According to the New York Post, the pair have been approached to play Stanley and Stella Kowalski in the Pulitzer Prize-winning drama, which previously starred a then-unknown Marlon Brando and Jessica Tandy in the late 1940s.
The revival, directed by Emily Mann, is set to open early next year (11).
The couple have been a fixture on the New York City theatre scene since they signed on as co-producers of Tony Award-winning musical Fela! last year (09).
The British actress returned to her theatre roots with a starring role in a recent production of A Streetcar Named Desire, which won her a coveted Laurence Olivier Award for Best Actress on Sunday night (21Mar10).
And Weisz, who kickstarted her career in a student theatre group during her time at England's Cambridge University, is adamant she will now try to leave time between movie roles to indulge her love of the stage.
She says, "I'm greedy - I'd like to do film and theatre. It was eight years since I'd last been on stage and it was just too long a gap. I hope to do a play every couple of years - actually no: maybe every year. It's the greatest feeling in the world being on stage and doing a live performance. It's very wild and risky."
The star was honoured for her performance in A Streetcar Named Desire.
Mark Rylance was awarded Best Actor at the Grosvenor House ceremony in London for his performance in Jerusalem.
Other winners included Rupert Goold, who picked up Best Director for Enron, and Weisz's co-star Ruth Wilson, who was named Best Supporting Actress.
Musical Wicked won the Audience Award, while Spring Awakening claimed four prizes, including Best New Musical and Best Sound Design.
The couple was appointed co-artistic directors in 2008, and after transforming the fortunes of the Australian company, they have been signed to remain in control until 2013.
And Blanchett, who has just finished an acclaimed run in an STC production of A Streetcar Named Desire, insists working with Upton isn't hard - because she gets to share her husband's success
She tells Britain's Style magazine, "It's great - he has the big ideas and I take the credit. A lot of people look at us in horror, but it seems to work. We keep each other honest. And he makes me laugh. At the theatre, with a lot of of plays and educational projects on the go at one, it can get quite hairy, so it's important to laugh."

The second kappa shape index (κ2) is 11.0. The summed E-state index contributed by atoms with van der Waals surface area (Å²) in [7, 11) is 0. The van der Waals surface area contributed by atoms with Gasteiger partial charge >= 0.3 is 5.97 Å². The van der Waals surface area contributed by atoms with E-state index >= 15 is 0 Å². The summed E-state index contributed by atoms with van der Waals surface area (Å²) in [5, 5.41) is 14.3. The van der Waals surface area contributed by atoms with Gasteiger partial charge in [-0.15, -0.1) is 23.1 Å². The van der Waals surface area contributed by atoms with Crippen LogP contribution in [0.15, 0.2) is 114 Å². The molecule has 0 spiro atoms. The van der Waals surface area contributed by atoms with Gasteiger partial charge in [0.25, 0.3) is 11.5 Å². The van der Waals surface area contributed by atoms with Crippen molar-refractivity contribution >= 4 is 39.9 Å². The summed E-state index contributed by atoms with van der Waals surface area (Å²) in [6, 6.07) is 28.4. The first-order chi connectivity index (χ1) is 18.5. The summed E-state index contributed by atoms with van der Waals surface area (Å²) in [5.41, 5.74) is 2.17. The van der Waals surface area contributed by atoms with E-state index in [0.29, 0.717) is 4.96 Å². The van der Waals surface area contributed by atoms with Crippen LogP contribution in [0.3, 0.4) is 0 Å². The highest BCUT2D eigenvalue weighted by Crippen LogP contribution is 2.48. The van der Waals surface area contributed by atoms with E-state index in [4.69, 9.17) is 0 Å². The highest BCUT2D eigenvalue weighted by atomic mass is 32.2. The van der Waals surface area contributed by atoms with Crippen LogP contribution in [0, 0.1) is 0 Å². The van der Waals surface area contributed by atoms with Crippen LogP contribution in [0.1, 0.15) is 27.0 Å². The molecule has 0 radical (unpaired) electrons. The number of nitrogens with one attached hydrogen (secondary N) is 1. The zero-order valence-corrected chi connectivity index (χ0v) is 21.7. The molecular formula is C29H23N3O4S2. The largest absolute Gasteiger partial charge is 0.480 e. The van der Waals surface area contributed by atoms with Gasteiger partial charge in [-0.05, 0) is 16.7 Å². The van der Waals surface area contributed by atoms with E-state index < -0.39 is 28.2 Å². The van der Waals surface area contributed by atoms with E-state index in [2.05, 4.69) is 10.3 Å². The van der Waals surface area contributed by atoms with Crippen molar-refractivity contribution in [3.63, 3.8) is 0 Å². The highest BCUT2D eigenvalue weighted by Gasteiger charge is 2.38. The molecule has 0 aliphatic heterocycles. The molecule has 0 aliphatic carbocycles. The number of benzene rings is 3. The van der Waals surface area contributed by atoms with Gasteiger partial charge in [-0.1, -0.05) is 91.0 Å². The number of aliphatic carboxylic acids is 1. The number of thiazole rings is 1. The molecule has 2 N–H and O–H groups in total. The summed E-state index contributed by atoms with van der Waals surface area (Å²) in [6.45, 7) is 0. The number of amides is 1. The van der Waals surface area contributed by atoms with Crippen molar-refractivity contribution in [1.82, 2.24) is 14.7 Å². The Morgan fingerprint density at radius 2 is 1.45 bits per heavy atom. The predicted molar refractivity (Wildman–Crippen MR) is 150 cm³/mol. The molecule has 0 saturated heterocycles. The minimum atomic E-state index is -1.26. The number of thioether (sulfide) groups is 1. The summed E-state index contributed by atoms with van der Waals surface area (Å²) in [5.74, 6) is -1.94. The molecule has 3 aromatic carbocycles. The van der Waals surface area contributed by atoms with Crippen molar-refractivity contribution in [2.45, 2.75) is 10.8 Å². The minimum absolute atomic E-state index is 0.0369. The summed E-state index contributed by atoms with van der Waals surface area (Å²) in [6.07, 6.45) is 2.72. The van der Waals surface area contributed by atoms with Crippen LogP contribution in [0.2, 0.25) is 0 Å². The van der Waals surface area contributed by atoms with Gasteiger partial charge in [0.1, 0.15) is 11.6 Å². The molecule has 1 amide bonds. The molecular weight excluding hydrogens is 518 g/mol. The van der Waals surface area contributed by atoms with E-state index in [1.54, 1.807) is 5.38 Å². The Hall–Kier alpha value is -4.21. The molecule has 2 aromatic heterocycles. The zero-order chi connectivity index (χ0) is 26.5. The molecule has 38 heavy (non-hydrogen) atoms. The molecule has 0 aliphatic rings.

The pair walked away with trophies from the Critics' Circle Theatre Awards last month (Jan10) with Weisz winning Best Actress for her turn in A Streetcar Named Desire, while Law was honoured with the award for Best Shakespearean Performance for his leading role in Hamlet.
And the two Brits have won the Best Actor and Best Actress prizes from dedicated theatre website Whatsonstage.co.uk, which asks the theatre-going public to vote for their top performers and shows.
Sir Ian McKellen and Sir Patrick Stewart's sold-out run in Waiting for Godot was named Theatre Event Of The Year.
Comic Rowan Atkinson walked away with the Best Actor in a Musical for his role as Fagin in Oliver!, while American Broadway star Patina Miller was voted Best Actress in a Musical for playing Sister Mary Clarence in Sister Act.
The awards, which were announced on Sunday (14Feb10), were voted for by 46,000 people.
Huppert is receiving some of the worst reviews of her career in director Krzysztof Warlikowski's experimental production of the drama, called Un Tramway.
The play, at the Theatre de l'Odeon, includes video projection and techno music - but has been hammered by critics, who have called the production "a vain exercise in style".
A review in Le Monde newspaper reads, "(It's like watching) puppets act out, not human beings live.... One leaves this Streetcar saying: what was the point?"
And the Agence France Presse has dubbed the production "A Streetcar named disappointment."
The AFP critic reports the estate of Tennessee Williams did not authorise the use of the play's full title for this production, because the playwright's family members didn't approve of the liberal nature of the adaptation.
The actress has been hit with a slew of bad reviews for her part in an adaptation of the Moliere classic, which marked her debut on the West End stage and is currently playing at the Comedy Theatre.